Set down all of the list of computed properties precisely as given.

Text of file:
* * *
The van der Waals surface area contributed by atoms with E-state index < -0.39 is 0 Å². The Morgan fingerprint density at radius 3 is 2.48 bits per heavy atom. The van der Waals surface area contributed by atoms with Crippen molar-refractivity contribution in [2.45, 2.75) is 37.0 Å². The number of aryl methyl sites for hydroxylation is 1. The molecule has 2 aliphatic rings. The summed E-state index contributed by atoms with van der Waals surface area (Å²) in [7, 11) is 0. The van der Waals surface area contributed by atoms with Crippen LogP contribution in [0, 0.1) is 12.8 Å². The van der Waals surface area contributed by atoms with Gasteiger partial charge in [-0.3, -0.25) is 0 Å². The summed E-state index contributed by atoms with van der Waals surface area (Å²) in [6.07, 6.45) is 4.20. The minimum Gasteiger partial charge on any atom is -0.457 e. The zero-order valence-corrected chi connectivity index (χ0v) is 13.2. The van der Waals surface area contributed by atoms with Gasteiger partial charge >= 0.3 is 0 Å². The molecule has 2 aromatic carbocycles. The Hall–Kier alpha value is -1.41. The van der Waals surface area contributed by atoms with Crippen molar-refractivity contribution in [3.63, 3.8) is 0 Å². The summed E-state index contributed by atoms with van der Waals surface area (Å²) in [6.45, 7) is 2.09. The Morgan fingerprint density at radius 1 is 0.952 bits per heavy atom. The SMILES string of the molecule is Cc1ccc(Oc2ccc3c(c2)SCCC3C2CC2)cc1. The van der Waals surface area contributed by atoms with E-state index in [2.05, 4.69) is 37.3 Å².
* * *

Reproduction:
The van der Waals surface area contributed by atoms with E-state index < -0.39 is 0 Å². The Morgan fingerprint density at radius 3 is 2.48 bits per heavy atom. The van der Waals surface area contributed by atoms with Crippen molar-refractivity contribution in [2.45, 2.75) is 37.0 Å². The number of aryl methyl sites for hydroxylation is 1. The molecule has 2 aliphatic rings. The summed E-state index contributed by atoms with van der Waals surface area (Å²) in [7, 11) is 0. The van der Waals surface area contributed by atoms with Crippen LogP contribution in [0, 0.1) is 12.8 Å². The van der Waals surface area contributed by atoms with Gasteiger partial charge in [-0.3, -0.25) is 0 Å². The summed E-state index contributed by atoms with van der Waals surface area (Å²) in [6.07, 6.45) is 4.20. The minimum Gasteiger partial charge on any atom is -0.457 e. The zero-order valence-corrected chi connectivity index (χ0v) is 13.2. The van der Waals surface area contributed by atoms with Gasteiger partial charge >= 0.3 is 0 Å². The molecule has 2 aromatic carbocycles. The Hall–Kier alpha value is -1.41. The van der Waals surface area contributed by atoms with Crippen molar-refractivity contribution in [3.63, 3.8) is 0 Å². The summed E-state index contributed by atoms with van der Waals surface area (Å²) in [6.45, 7) is 2.09. The Morgan fingerprint density at radius 1 is 0.952 bits per heavy atom. The SMILES string of the molecule is Cc1ccc(Oc2ccc3c(c2)SCCC3C2CC2)cc1. The van der Waals surface area contributed by atoms with E-state index in [2.05, 4.69) is 37.3 Å².